The connectedness that we talked about just a moment ago with social isolation and social connections, we see how very important that is to our overall health, not just our emotional health and wellbeing, but our physical health as well. And then the pieces around mental health and behavioral health. Really concerning to see where those trends were going, that drug overdoses up in seniors, suicide rates up in seniors. So what are we doing at a community level? And we saw that each of those measures was not experienced equally among geographies, among races and ethnicities, among levels of education that seniors attain in their younger years and more.

Sue Peschin:

The next question, I think, is a good segue from what you just said. The report highlighted disparities that folks experience during the pandemic, especially among those who are older. So can you provide a bit of an overview of the disparities that you identified and how they could be addressed?

Rhonda Randall:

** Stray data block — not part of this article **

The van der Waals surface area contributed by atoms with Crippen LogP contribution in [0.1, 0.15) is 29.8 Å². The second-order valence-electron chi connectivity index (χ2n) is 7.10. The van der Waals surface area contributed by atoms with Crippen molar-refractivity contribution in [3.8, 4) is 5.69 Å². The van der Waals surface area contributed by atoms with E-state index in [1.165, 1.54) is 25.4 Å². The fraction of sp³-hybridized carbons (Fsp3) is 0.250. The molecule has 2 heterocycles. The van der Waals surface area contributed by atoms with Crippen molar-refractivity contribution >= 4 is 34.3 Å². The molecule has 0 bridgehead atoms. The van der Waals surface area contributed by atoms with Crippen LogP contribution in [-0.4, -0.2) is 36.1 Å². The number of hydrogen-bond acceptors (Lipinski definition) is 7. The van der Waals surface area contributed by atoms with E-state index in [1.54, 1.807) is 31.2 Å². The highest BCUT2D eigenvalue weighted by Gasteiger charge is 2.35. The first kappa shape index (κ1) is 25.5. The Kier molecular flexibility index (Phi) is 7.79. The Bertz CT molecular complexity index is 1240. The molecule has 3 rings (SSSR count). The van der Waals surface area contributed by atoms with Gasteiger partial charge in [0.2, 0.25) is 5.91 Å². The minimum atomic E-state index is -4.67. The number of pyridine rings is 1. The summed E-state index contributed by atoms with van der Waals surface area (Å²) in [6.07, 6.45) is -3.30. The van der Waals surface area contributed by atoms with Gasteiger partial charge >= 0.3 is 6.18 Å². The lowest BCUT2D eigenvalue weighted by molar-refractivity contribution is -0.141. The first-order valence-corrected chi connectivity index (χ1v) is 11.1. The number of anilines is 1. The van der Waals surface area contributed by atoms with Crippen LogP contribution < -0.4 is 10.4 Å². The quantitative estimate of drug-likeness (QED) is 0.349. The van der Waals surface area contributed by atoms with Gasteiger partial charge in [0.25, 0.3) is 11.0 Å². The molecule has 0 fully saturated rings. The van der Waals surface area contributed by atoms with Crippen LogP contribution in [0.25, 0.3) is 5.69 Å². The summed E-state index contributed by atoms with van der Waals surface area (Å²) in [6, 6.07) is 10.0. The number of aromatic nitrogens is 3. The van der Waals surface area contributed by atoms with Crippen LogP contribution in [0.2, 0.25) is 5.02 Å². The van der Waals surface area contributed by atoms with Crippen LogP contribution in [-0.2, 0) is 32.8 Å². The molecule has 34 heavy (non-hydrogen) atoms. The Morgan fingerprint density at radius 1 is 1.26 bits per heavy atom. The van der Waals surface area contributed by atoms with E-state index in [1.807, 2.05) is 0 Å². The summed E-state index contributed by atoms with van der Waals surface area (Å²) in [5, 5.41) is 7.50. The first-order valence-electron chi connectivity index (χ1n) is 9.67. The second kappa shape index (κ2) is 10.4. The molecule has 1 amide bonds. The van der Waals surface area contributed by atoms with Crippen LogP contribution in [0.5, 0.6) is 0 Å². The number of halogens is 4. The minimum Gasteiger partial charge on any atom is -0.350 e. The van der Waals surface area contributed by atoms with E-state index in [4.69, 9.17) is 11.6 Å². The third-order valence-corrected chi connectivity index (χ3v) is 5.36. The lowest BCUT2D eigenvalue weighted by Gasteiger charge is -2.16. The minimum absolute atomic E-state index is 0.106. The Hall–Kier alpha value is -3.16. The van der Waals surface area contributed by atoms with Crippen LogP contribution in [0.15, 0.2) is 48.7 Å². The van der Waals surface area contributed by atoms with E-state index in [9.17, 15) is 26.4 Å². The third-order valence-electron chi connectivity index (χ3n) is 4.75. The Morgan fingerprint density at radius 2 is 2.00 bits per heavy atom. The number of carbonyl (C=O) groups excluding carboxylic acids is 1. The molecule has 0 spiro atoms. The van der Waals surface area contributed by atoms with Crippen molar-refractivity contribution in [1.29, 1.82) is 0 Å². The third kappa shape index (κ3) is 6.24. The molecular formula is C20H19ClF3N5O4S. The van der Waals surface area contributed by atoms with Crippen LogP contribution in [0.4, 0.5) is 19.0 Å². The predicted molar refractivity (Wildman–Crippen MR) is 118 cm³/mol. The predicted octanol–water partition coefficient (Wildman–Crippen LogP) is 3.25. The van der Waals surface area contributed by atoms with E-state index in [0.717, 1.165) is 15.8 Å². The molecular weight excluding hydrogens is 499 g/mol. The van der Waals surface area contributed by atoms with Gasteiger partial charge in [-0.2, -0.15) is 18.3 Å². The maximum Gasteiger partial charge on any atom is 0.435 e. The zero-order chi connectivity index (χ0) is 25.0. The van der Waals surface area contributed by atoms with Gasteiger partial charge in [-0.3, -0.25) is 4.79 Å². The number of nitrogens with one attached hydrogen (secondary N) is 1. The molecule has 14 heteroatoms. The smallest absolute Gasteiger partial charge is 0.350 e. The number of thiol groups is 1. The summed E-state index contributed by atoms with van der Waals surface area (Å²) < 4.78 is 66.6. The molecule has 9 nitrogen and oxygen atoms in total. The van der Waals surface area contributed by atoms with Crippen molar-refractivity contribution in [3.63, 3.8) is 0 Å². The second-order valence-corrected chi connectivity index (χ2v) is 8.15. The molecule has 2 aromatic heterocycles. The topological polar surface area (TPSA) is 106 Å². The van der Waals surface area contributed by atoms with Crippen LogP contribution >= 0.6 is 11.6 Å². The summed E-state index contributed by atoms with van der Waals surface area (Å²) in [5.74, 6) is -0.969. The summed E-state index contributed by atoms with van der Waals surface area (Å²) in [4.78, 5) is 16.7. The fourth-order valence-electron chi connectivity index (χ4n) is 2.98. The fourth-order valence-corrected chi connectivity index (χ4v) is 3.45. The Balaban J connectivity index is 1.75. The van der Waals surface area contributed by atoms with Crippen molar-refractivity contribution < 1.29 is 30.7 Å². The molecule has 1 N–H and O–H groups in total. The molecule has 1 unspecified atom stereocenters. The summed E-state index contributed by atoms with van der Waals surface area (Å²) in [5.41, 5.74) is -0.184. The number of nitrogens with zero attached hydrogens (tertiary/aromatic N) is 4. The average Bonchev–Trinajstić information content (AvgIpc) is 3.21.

Sure. So just let me give you a concrete example. We looked at food insecurity. There was significant differences that we saw by geography, whether somebody lives in a metropolitan area or a rural area. We saw differences by educational attainment. We saw differences by race and ethnicity. So some of that early research in the pandemic’s effects indicate that it exacerbated some of these challenges. But there was also a lot of heroes and servants and organizations like the United Health Foundation and many others focused on the aging community that rallied around making sure that more and more services were available to seniors during the pandemic, taking steps to address that through partnerships. The piece around social isolation, we partnered with the AARP foundation and their campaign called Connect to Affect, really addressing social isolation. And people were asking the question, “How do I know if I am socially isolated or not?” So this was a tool where people could do an assessment and get some feedback, and then get connected to resources so that we could really address those ongoing needs in each of our communities.